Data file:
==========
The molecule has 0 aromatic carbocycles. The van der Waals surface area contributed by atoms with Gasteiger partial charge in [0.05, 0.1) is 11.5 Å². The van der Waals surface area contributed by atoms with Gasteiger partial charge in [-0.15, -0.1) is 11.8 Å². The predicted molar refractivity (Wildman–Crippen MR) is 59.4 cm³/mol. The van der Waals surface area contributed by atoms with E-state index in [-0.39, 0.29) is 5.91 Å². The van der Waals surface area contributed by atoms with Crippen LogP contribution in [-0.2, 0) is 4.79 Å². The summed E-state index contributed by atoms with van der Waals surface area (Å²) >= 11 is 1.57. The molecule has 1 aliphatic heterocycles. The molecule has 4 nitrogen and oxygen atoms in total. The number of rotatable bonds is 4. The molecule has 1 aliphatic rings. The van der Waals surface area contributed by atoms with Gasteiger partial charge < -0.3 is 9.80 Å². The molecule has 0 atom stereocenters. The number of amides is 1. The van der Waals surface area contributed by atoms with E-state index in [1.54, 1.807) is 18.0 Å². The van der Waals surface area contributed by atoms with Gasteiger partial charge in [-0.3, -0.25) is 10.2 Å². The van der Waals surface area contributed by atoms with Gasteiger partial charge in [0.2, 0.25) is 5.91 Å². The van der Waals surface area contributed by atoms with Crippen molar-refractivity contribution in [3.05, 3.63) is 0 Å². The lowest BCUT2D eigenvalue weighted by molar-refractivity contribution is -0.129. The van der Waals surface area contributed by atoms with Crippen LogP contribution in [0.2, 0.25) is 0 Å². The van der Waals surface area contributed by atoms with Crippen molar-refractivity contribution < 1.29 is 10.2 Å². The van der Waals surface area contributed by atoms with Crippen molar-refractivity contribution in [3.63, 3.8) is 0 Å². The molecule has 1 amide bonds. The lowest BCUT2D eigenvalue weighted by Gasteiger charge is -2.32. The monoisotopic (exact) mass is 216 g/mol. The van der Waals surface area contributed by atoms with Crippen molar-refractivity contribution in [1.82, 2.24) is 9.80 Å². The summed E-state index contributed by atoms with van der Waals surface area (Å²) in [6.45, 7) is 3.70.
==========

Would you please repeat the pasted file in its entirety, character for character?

The molecule has 0 aromatic carbocycles. The van der Waals surface area contributed by atoms with Gasteiger partial charge in [0.05, 0.1) is 11.5 Å². The van der Waals surface area contributed by atoms with Gasteiger partial charge in [-0.15, -0.1) is 11.8 Å². The predicted molar refractivity (Wildman–Crippen MR) is 59.4 cm³/mol. The van der Waals surface area contributed by atoms with E-state index in [-0.39, 0.29) is 5.91 Å². The van der Waals surface area contributed by atoms with Crippen LogP contribution in [-0.2, 0) is 4.79 Å². The summed E-state index contributed by atoms with van der Waals surface area (Å²) >= 11 is 1.57. The molecule has 1 aliphatic heterocycles. The molecule has 4 nitrogen and oxygen atoms in total. The number of rotatable bonds is 4. The molecule has 1 aliphatic rings. The van der Waals surface area contributed by atoms with Gasteiger partial charge < -0.3 is 9.80 Å². The molecule has 0 atom stereocenters. The number of amides is 1. The van der Waals surface area contributed by atoms with E-state index in [1.54, 1.807) is 18.0 Å². The van der Waals surface area contributed by atoms with Gasteiger partial charge in [-0.3, -0.25) is 10.2 Å². The van der Waals surface area contributed by atoms with Gasteiger partial charge in [0.2, 0.25) is 5.91 Å². The van der Waals surface area contributed by atoms with Crippen molar-refractivity contribution in [3.05, 3.63) is 0 Å². The lowest BCUT2D eigenvalue weighted by molar-refractivity contribution is -0.129. The van der Waals surface area contributed by atoms with Crippen LogP contribution in [0.2, 0.25) is 0 Å². The van der Waals surface area contributed by atoms with Crippen molar-refractivity contribution < 1.29 is 10.2 Å². The van der Waals surface area contributed by atoms with Crippen molar-refractivity contribution in [3.63, 3.8) is 0 Å². The molecule has 1 amide bonds. The lowest BCUT2D eigenvalue weighted by Gasteiger charge is -2.32. The monoisotopic (exact) mass is 216 g/mol. The van der Waals surface area contributed by atoms with Crippen molar-refractivity contribution in [1.82, 2.24) is 9.80 Å². The summed E-state index contributed by atoms with van der Waals surface area (Å²) in [6.45, 7) is 3.70.